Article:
READY FOR THE OFF – WATERCOLOUR PAINTING

Whilst on holiday in Portugal I saw this boat moored by a pontoon. There was a feeling of calm about the scene with the gentle lapping waves lazily distorting the reflections. I took some photos to record the moment, as I didnt have time to do any painting.

The other day I thought it might be a good subject to paint whilst sat minding the shop in the pop up gallery. I was there two days consecutively last week. The first day I took everything – except my glasses. So, I could only do some of the washes as I couldnt see much detail.

The second day I made sure I took everything and was able to complete the task. I few of the visitors watched me paint. One lady was commenting on it and during the conversation asked where my paintings were on the wall. I pointed to my group, and she went over to look at them. Then she came back and asked to buy one of them.

Whilst painting the scene, I felt that it looked a little too empty, so I decided to add two figures and change the narrative a little. Now that it is complete, I wonder whether I have lost the calmness that first attracted me to the scene, by adding the activity of the figures.

It’s time to put this painting away now and consider it again later. However, if nothing else, it helped secure me a sale.

Other marine and seaside paintings are available for sale on my website: https://grahammcquadefineart.com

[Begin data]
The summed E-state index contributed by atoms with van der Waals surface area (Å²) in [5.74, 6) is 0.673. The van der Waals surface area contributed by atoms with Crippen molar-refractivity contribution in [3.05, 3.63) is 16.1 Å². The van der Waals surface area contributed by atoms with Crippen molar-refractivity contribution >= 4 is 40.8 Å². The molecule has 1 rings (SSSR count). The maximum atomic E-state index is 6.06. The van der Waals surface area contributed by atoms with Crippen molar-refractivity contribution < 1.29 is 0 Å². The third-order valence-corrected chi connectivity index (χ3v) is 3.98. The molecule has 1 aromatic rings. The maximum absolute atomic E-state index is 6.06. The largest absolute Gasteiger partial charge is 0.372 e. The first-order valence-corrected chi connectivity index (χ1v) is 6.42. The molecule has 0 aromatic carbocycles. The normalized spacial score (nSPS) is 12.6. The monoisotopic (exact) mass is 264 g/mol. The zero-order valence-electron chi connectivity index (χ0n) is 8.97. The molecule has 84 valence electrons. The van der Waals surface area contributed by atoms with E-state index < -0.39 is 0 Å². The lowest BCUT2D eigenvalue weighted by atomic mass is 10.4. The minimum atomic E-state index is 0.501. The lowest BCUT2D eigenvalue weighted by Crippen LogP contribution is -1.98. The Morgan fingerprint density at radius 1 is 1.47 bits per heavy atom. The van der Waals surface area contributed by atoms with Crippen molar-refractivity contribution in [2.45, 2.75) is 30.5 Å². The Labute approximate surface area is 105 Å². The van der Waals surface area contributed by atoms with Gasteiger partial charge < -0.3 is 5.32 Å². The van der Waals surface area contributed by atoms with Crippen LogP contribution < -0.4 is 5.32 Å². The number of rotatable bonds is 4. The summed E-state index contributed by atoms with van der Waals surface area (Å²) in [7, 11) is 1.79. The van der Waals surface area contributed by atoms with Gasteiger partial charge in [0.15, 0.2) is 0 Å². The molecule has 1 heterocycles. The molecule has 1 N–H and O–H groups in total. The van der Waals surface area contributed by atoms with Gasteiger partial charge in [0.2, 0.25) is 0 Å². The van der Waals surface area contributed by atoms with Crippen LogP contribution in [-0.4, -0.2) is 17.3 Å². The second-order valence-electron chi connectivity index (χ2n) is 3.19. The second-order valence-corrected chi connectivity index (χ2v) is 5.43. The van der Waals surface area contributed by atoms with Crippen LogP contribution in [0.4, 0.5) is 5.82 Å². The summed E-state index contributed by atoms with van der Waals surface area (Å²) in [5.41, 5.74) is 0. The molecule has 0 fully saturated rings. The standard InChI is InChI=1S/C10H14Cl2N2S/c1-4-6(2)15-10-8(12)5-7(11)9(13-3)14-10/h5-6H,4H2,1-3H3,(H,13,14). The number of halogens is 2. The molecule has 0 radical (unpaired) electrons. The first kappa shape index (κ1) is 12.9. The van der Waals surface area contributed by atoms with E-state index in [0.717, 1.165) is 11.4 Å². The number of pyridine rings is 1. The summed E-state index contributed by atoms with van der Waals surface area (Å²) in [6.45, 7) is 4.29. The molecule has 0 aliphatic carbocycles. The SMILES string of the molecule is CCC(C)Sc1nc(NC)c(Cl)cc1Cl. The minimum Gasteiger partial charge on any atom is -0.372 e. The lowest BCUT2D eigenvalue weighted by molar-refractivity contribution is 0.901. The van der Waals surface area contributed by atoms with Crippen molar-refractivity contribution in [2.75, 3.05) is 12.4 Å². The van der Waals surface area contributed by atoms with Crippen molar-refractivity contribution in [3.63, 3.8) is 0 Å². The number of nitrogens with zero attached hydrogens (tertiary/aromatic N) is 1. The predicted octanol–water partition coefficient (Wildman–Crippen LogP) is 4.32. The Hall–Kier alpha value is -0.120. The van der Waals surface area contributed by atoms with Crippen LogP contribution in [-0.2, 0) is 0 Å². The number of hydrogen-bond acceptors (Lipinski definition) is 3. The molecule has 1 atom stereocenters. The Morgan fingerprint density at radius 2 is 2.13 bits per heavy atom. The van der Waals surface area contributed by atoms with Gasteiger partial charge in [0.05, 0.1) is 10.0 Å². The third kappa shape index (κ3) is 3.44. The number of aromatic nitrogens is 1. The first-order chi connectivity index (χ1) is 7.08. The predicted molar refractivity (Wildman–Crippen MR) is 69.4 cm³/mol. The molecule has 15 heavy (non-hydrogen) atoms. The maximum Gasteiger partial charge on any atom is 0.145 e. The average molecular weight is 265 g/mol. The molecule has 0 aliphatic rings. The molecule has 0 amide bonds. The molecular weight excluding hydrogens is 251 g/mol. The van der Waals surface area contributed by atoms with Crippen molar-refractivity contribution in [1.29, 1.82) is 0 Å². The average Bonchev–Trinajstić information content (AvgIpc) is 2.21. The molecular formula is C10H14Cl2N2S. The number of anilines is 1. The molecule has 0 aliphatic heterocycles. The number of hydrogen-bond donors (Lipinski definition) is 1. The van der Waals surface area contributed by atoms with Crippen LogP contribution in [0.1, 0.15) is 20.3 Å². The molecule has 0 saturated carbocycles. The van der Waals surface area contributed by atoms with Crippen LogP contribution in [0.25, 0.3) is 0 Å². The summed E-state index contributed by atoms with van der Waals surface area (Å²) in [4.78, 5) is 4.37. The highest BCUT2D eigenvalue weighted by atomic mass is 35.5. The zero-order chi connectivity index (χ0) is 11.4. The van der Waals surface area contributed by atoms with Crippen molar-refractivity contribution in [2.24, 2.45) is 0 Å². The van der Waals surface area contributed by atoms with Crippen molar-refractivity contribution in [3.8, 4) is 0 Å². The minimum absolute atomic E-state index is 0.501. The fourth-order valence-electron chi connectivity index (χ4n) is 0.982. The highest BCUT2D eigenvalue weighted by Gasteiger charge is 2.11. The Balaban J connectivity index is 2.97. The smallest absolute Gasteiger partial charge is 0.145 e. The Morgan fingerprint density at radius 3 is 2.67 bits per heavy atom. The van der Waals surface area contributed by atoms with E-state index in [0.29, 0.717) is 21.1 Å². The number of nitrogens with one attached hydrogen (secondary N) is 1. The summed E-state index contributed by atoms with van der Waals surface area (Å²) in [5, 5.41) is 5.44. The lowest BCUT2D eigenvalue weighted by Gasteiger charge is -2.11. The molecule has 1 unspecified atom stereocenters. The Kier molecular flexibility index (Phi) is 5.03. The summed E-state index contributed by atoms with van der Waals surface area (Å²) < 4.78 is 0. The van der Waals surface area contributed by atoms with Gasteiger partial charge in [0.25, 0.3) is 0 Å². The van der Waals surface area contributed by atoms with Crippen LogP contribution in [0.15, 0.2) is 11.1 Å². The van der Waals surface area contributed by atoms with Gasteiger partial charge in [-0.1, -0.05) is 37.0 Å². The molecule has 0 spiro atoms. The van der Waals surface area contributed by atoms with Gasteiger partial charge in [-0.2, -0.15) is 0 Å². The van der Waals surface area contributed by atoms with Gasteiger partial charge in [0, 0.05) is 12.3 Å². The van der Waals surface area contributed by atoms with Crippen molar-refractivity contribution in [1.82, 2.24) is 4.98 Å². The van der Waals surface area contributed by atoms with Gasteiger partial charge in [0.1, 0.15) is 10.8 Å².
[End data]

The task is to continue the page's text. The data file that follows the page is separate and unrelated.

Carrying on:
THE BOATYARD AT BANKS – WATERCOLOUR PAINTING

Earlier this month I posted a painting from a recent walk. Here is another scene from that walk: the ramshackled boatyard on the banks of the River Douglas. This river flows into the River Ribble at its estuary, near Preston. Many of the boats in the yard are deposited alongside a footpath which runs at the side of the river. On the other side of the river are tall embankments and green fields. The site is rather incongruous in this rural setting and I have noticed that a growing number of people are living in boats or newly erected static caravans. No doubt there`ll be a shop and a village pub opening soon.

In the painting I wanted to show the cluttered boatyard against the open country, so the main boat occupies a space close to the centre of the painting. This design may upset some of the purists, but I wanted to present the two aspects of the site in a sort of split screen production, segregated by the tree. I placed a lead in of an upturned dinghy and cart, but hopefully I captured the flavour of the yard amid its surroundings.

Other nautical and canal paintings are available on my website: grahammcquadefineart.com

HOI AN, VIETNAM – WATERCOLOUR SKETCHES

Moving further south in Vietnam we arrived at Hoi An. There was quite a lot of charm about the place, but you still dont escape the crowds and hard sell. The town is situated on Bon river 4 Km from the coast. It is an old trading post with many influences and a number of old houses.